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Oliver St. John is the author of books on Hermetic and Thelemic philosophy, Qabalah, operative magical Theurgy, Tarot and astrology. He is a founding member of Ordo Astri, Thelemic Magical Collegium and has been a member of the Typhonian Order since 2000 e.v. New articles and essays are posted at Tantrika Books.

Wednesday, 16 September 2015

Thelemic Magical Doctrine of the Afterlife

The Afterlife is a subject frequently ignored. It is generally assumed that the esotericist accepts the doctrine of reincarnation. The mutant version of metempsychosis, or reincarnation, became increasingly popular in the Western world from the time of Madame Blavatsky’s Theosophical Society and onwards. The doctrine is relatively modern, appearing in the middle of the first millennium in both Greek and Hindu philosophy, Orphism and the Vedas. Greek scholars dispute that Plato, who wrote about it, accepted the doctrine as it has come to be understood.

 Astral Body and Ghost, Austin Osman Spare

Astral Body and Ghost by Austin Osman Spare

The modern notion of reincarnation owes to the classical interpretation of a doctrine shrouded in mystery. If we look at the context of the time in which the classical interpretation emerged then reincarnation becomes less mysterious. The doctrine coincided with the rise of ascetic patriarchal cults. It coincided with the time when priestesses of the elder Gods were thrown out of the temples or forced into prostitution. It coincided with the Zealots and Pharisees demanding obedience to religious law and the falsification of biblical scriptures. It coincides with the decline of the ancient Egyptian civilisation, preparing the way for the Hellenistic era and then oblivion. It coincides with the creation of extreme yoga methods aimed at physical purity. The doctrine coincides with abolition by nation states of what were already ‘the old ways’ two and a half thousand years ago, including exceedingly antique magical practices such as divination and oracles.

The thrust of classical reincarnation is that it works on a merit system. If you do good, you will achieve reincarnation in a higher life form. If you do evil, you will be reborn as a dog, a toad, a worm or a demon. This concept depends on a strictly hierarchical view of nature consisting of higher life forms and lower life forms, where man is assumed to be the pinnacle of creation. The doctrine coincides with that of spirit seen as the opposer of nature—that nature is to be overcome, to be made submissive to the superior might of man. Once we embrace the idea that the soul can be pure, then we must account for impurity and sin. Once we believe a soul can be rewarded in the afterlife then we must believe the soul can be punished for iniquity. The Egyptian Book of the Law, Liber AL vel Legis II: 22, refutes all classical notions of purity and sin:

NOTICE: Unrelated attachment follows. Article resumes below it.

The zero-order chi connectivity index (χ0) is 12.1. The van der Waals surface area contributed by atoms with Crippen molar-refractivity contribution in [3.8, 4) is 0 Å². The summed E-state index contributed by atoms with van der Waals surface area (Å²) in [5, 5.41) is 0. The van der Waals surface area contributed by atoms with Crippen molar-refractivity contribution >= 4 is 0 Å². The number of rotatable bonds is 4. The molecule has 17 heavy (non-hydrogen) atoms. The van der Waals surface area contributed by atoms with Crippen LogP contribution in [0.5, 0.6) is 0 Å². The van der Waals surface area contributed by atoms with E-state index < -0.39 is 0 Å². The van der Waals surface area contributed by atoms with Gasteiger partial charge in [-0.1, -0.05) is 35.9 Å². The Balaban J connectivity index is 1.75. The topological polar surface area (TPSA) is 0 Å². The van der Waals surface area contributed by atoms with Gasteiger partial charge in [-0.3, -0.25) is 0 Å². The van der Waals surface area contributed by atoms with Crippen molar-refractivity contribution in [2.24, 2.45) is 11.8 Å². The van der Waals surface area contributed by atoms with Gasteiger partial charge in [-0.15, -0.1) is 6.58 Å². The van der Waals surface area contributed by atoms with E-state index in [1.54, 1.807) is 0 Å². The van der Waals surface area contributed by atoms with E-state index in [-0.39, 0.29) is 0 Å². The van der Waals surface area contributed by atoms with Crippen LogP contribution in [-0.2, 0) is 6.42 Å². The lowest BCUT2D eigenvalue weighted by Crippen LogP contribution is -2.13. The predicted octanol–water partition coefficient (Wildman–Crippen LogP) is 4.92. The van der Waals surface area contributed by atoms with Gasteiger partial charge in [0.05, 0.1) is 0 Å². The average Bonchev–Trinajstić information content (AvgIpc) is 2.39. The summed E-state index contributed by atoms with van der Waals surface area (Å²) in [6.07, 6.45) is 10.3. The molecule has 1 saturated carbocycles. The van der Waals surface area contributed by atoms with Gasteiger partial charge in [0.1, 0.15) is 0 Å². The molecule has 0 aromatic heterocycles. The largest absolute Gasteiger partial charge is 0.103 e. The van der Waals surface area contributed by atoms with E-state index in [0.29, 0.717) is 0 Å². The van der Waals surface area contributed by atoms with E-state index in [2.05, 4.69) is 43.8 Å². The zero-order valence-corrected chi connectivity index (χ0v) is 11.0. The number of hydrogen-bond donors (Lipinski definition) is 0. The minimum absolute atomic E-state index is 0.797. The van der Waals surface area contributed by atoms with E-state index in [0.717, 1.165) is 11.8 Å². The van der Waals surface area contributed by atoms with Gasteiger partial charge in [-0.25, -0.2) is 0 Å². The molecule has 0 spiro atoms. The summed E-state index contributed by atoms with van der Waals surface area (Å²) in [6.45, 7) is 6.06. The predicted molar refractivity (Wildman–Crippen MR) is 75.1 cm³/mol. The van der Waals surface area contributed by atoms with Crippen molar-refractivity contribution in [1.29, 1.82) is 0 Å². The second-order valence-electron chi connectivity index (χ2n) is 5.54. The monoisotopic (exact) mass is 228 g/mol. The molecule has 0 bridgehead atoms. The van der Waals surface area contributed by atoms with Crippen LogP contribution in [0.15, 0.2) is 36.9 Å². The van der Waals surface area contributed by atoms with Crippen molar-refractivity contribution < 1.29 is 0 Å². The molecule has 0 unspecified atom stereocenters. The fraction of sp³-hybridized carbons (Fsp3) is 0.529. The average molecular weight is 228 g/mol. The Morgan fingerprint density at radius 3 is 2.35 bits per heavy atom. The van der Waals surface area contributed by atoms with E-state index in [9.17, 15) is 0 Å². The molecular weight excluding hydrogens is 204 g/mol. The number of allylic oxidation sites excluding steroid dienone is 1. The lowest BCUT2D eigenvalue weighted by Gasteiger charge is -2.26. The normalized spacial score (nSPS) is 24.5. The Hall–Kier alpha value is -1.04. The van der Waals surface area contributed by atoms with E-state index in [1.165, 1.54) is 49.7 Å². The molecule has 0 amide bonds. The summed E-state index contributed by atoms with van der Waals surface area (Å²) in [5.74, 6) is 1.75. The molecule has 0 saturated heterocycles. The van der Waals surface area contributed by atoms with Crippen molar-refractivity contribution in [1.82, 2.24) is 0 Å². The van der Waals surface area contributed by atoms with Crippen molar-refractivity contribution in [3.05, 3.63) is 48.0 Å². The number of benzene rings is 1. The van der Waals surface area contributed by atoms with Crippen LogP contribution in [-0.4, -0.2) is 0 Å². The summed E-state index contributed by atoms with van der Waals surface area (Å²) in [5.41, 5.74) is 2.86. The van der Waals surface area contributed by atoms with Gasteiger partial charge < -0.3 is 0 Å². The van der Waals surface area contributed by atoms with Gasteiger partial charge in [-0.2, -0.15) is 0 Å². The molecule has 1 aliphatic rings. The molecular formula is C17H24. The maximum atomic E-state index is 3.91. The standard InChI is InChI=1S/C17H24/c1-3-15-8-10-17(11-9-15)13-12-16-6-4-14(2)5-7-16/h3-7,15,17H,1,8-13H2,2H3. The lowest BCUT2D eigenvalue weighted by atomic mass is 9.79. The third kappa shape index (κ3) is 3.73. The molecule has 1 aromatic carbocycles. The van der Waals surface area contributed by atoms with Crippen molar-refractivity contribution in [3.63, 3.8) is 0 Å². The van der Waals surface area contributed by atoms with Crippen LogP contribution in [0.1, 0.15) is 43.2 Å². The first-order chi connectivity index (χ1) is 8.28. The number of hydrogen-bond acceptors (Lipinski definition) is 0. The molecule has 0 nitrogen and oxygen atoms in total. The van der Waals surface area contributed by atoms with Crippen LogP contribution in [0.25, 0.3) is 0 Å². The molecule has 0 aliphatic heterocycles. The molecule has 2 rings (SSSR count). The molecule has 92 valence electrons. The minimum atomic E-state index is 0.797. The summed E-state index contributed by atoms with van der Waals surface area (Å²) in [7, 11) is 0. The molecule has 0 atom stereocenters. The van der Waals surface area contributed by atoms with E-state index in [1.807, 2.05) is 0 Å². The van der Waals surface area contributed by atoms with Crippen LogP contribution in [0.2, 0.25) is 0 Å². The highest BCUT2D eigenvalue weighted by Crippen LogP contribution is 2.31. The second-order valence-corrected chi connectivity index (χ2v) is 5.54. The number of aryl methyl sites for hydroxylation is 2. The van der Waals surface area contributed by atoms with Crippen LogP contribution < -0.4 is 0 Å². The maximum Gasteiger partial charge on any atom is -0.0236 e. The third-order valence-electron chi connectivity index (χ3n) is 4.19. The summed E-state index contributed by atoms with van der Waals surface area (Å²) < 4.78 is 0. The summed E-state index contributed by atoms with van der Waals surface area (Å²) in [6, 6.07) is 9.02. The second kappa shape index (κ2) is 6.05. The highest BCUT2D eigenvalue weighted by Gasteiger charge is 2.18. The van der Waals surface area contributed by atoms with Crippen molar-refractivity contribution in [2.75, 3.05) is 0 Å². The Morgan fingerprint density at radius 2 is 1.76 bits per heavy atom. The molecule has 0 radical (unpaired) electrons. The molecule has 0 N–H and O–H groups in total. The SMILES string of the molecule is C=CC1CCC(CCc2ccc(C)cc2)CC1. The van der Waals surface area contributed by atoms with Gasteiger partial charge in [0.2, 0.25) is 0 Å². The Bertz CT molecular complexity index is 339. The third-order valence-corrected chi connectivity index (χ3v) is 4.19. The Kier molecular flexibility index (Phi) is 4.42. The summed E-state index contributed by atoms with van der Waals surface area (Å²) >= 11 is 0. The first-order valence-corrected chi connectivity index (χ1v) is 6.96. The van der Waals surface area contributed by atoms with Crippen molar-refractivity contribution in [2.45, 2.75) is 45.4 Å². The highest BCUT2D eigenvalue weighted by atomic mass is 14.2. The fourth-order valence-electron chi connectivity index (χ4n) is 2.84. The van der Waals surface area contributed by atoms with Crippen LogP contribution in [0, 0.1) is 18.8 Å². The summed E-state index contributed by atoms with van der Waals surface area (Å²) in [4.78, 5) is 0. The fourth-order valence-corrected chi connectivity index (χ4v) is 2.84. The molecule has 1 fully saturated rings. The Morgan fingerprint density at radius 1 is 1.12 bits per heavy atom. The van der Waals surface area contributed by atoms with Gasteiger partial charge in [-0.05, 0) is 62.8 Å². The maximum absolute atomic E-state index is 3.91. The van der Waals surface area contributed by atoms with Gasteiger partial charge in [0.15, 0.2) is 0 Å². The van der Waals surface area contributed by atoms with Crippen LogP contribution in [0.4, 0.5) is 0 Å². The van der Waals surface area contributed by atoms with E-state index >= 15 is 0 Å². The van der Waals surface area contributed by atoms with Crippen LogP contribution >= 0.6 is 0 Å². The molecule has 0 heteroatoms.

It is a lie, this folly against self. The exposure of innocence is a lie. Be strong, o man! lust, enjoy all things of sense and rapture: fear not that any God shall deny thee for this.
Liber AL vel Legis makes the case against reincarnation and in favour of eternal transcendence perfectly clear:
II: 9 Remember all ye that existence is pure joy; that all the sorrows are but as shadows; they pass and are done; but there is that which remains.
II: 21 Now let it be understood: If the body of the King dissolves he shall remain in pure ecstasy forever.
II: 44 Aye! feast! rejoice! there is no dread hereafter. There is the dissolution, and the eternal ecstasy in the kisses of Nu.
II: 49 I am not of the slaves that perish.
II: 66 Thy death shall be the seal of the promise of our agelong love.
II: 73 Death is forbidden, o man, unto thee.
If consciousness is extinguished with the death of the body then our lives are a bad joke; there is no meaning or purpose in anything. That which is encrypted in Liber AL vel Legis is plainly not a doctrine of reincarnation. It is a doctrine of immortality. When the “body of the King” dissolves, that is, the human ego or ahamkhara dissolves, there is “that which remains”—the immortal principle. The popularity of classical reincarnation nonetheless continues unabated. After all, if we believe we are going to ‘come back’ over countless lifetimes, there is hardly any pressing need to do something called a Great Work.